Stretching the meaning of Value

Lester Blair favors dominant players with profitable track records

It hasn’t been easy being a value investor over the past few years, unless you have an elastic interpretation of that investment philosophy. For Lester Blair, president and chief investment officer of Blair Capital Management in Chicago, stretching that definition has meant loading up on technology shares and finding companies that dominate their particular sectors, as well as selectively applying traditional valuation methods like low price-to-earnings (P/E) ratios to choose potential picks.

“Fifty percent appreciation in a stock’s price is a minimum target,” says Blair, who manages the $13 million Blair Capital Management Mid-Cap Blend fund, a concentrated portfolio of 25 stocks. “It’s easier to keep track of a smaller number of stocks, and it helps minimize losses,” he says. “We’re a small shop, so we don’t have time to take major skids on our positions.”

To maximize returns, he screens for companies with a profitable five-year track record, reasonable P/E ratios compared to competitors rather than an overall index, and market leadership in both the Old and New Economies.

But he shuns technology companies “that can’t show a profit,” preferring those with actual earnings. At one point last year, about half of the Mid-Cap Blend fund was in tech names; he’s since pared that down to 28.35%. His nouveau value philosophy helped the fund return 26% in 1999, beating the Standard & Poor’s 500-stock-index’s return of 19.53%.

Blair likes Actel (Nasdaq: ACTL), a Sunnyvale, California, semiconductor manufacturer. The company’s main product is field programmable gate arrays (FPGA) equipment, used in designing semiconductors for the military/aerospace and communications industries. “They’re a major player in the FPGA area,” says Blair, and he expects its dominant status, along with other new products, will boost its shares.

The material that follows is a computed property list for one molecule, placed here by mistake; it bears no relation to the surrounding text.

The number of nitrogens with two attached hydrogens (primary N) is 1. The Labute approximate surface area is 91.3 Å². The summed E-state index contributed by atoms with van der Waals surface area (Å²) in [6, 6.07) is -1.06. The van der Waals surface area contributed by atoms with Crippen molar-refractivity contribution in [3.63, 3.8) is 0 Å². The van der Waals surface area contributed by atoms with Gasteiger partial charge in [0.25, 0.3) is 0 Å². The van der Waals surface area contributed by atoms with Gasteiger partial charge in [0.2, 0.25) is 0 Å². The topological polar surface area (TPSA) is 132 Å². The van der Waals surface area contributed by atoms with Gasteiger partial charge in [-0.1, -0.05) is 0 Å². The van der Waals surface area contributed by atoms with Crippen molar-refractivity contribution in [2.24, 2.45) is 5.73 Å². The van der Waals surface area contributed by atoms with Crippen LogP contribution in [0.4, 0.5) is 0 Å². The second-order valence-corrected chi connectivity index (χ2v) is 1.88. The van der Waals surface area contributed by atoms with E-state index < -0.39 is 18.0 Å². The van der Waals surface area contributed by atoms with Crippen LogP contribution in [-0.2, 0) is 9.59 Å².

For an Old Economy pick benefiting from New Economy trends, temporary employment services firm Robert Half International (NYSE: RHI) gets Blair’s nod. The Menlo Park, California, company formerly specialized in providing temporary help to just the finance and accounting fields. Now, Robert Half dispatches personnel in such areas as information technology, paralegal and legal support staff, and Web design and marketing. “There’ll be a tight labor market for awhile and I think they can profit” in that environment, he adds.

Shares of Comdisco (NYSE: CDO) have been beaten down lately, but Blair thinks that makes it an attractive “traditional value play.” The Rosemont, Illinois, company’s core business is buying, selling and leasing computers. Comdisco is expanding beyond its traditional business lines, developing a high-speed, always-on digital network, for example.

Rounding out Blair’s technology-heavy picks: ADC Telecomm (Nasdaq: ADCT) and Applied Micro Circuits (Nasdaq: AMCC). Minnetonka, Minnesota-based ADC Telecomm provides hardware and software to upgrade communications networks; its emphasis on expanding the bandwidth of existing systems should boost its bottom line. And Applied Micro Circuits, based in San Diego, builds and develops a variety of tailor-made products for high-speed networking applications. Despite its high price, “it’s still in our portfolio and it’s been zooming,” he says.

Powerful Picks

Company
Exchange: Symbol

Price *

Pages: 1 2
ACROSS THE WEB